22 Jan Lance Armstrong and the future of cancer care
Chicago, Ill. – Lance Armstrong is a unique phenomenon. He’s a talented athlete, a cancer survivor, and a political activist. He is in a league by himself. Or is he?
As many people know, survivors of cancer are much more common today. A recent National Center for Health Statistics report released by the American Cancer Society showed a drop in cancer deaths for the second year in a row.
Cancer patients as political and even business activists are also increasingly common. In a Dec. 2006 column on MidwestBusiness.com, I wrote the following about this growing phenomenon:
Various disease-oriented non-profit groups, charities and government groups are actively providing venture financing to new biotech start-ups.
If the trend of socially driven popularization of biotech investment continues, investors would be looking not just at financial returns but also at social returns.
Ultimately, this is what most patients want. Though it is not yet clear whether or not this will require new legal frameworks, it is clear that it would involve new paradigms. For example, it may imply regulations that make it easier for smaller companies to access the public or semi-public financial markets.
Let’s first discuss more about the increasing numbers of cancer survivors, the reasons for that and the implications for future technologies. There are four major technology trends that have impacted cancer care over the past decade. I’ll discuss each with some implications for the industry.
• Earlier detection and diagnosis.
• Targeted therapies.
• Personalized medicine.
• Minimally invasive surgery.
Earlier detection, diagnosis
The explosive advances in imaging technologies – computerized tomography (CT), magnetic resonance imaging (MRI), ultrasound (U/S), mammography, and others – have completely revolutionized cancer care. With most cancers, earlier detection and diagnosis means more localized disease.
There are two implications to earlier and more localized disease: the disease has a higher chance of being cured and surgical options generally figure more largely in the treatment of early disease. The second point also relates in that advances in minimally invasive techniques have further contributed to growth in the surgical management of cancer.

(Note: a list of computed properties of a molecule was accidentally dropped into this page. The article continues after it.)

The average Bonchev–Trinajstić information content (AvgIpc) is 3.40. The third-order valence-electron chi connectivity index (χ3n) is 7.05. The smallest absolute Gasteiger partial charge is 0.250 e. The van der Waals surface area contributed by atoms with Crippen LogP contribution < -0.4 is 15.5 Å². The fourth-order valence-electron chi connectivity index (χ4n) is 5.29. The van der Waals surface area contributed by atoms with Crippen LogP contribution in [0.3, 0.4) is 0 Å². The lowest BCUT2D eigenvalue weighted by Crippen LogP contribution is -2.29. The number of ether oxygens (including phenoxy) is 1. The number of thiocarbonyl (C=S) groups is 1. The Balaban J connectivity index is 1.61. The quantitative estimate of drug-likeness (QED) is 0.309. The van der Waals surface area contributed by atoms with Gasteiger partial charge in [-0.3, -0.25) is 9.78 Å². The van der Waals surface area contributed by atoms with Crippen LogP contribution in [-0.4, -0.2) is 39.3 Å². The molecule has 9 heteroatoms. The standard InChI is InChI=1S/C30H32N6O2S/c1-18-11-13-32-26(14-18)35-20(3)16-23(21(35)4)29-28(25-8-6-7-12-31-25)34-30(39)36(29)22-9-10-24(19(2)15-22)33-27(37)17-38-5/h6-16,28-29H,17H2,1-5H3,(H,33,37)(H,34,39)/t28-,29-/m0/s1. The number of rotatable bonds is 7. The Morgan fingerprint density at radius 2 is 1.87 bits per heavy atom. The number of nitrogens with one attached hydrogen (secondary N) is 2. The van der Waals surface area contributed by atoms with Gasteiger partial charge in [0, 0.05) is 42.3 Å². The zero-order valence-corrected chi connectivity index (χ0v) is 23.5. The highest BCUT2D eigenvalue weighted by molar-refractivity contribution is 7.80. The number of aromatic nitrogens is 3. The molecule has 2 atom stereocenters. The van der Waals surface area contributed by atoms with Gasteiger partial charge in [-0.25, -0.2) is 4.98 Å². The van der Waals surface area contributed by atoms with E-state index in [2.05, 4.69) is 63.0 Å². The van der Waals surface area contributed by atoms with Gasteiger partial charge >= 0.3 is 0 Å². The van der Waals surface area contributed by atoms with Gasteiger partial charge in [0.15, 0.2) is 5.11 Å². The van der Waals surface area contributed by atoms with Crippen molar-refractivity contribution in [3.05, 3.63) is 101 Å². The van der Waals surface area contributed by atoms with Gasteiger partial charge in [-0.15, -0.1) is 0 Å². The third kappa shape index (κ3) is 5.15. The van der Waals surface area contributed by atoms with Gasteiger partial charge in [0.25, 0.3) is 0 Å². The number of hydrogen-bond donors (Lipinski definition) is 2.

There have been several industry implications of earlier detection including an increase in demand for radiology services. This has not only spurred growth in the sales of these complex machines but also in ancillary services such as free-standing diagnostic centers and even teleradiology.
As cancers are detected earlier, there is an inverse pattern between increasing surgical care and decreasing (in relative terms) chemotherapy. In addition, as disease is caught at earlier and at less-symptomatic stages, the importance of drug safety will also increase. All of these trends will continue.
Even back in the days of Richard Nixon and his “war on cancer” (and even before then), there have been dreams of a magic bullet that will kill only cancer cells and preserve normal cells. For most people, cancer chemotherapy is associated with dreadful side effects from relatively benign but certainly concerning hair loss to severe bone-marrow suppression and fatal infections.
A recent CNN article on Lance Armstrong’s cancer crusade showed a gallery of cancer patients. All of them were bald from undergoing their respective chemotherapies. Ironically, this picture is becoming less common with the new generation of targeted therapies such as Herceptin, Gleevec and Erbitux.
The mechanism of action of these newer drugs is not on inhibiting cell growth in general (with moderate levels of differentiation between cancerous and normal cells) but rather on affecting specific functions and pathways unique to cancer cells.
Even though these targeted drugs are darlings of the media and Wall Street and they still only represent a small proportion of overall cancer chemotherapy, the industry implications have been profound.
These new drugs have impacted longer survival and hence have contributed to the concept of cancer in many cases now being a chronic disease. Another important trend has included a marked decrease in the level of in-patient cancer care (much of which is often related to the serious side effects of chemotherapy).